- CTA button.
- Image or video .
The headline and description are clear and let visitors know exactly what the offer is and why they need it. The CTA button is also straightforward, which is another best practice for landing pages.
Looking for more inspiration for your landing page? Check out these stellar landing page examples.
When thinking about your CTA button, avoid using the word “Submit.” Submit is too vague and doesn’t let the lead know what exactly they’re submitting their information for. Always use language that indicates what they’re getting in return.
For example, “Download Now,” “Get your Free Evaluation,” or “Join our Mailing List.”
5. Match the content to a visitor’s previous source.
Whether a visitor comes from a PPC ad, email, or CTA from another source, ensure the messaging matches throughout the entire conversion path.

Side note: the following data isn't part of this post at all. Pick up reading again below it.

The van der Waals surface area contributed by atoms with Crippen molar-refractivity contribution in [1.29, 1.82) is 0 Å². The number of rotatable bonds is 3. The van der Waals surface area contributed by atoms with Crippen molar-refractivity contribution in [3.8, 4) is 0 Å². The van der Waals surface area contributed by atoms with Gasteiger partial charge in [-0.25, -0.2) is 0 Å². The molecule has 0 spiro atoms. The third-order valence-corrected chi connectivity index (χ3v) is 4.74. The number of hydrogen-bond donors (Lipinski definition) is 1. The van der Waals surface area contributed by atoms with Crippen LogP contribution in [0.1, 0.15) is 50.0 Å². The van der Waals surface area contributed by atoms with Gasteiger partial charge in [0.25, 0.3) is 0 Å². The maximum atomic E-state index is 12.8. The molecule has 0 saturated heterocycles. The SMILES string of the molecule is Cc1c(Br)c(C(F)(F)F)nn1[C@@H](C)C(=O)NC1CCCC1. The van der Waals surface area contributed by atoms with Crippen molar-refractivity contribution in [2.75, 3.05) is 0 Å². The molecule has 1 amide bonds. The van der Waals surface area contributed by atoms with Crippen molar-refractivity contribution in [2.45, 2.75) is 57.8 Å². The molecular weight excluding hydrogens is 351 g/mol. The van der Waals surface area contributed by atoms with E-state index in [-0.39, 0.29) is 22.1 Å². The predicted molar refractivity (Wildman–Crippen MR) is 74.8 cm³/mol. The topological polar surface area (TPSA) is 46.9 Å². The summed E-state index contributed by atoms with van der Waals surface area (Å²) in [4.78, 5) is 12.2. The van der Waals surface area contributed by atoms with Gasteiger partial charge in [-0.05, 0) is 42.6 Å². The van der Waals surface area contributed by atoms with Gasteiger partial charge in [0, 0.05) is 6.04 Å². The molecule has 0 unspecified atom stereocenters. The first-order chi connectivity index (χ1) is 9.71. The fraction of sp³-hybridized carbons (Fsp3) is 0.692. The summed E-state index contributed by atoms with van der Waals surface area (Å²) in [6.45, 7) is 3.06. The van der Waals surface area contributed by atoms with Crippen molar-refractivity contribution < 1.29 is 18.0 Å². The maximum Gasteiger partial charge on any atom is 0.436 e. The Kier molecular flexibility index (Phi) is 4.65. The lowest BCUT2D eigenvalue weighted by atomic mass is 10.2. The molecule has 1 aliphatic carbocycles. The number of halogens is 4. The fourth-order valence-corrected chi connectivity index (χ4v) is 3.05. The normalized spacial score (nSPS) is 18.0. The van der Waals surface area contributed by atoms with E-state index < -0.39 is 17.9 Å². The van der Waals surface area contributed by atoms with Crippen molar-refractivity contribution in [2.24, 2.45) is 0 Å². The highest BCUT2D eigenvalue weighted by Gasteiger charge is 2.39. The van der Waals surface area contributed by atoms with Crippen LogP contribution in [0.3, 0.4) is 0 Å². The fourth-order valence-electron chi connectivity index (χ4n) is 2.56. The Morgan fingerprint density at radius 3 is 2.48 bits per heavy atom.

If your PPC ad says, “Download our Marketing Ebook,” your landing page should say the exact same thing — or at least have similar messaging that lets users know that they’re in the right place.
If there is a disconnect in your messaging, visitors will feel as if they are in the wrong place and will likely hit the “Back” button.
6. Reduce friction.
Friction is caused by objects (or missing objects) on a page that inhibit a visitor from taking action. This can include providing too much information (adding complexity), animation that is distracting, lack of customer proof or security, etc.
Make your visitors feel confident in their choice to provide their information. To reduce friction, keep the page simple.
Include your most important elements, like the main message, your offer, and the lead generation form, at the beginning of the page.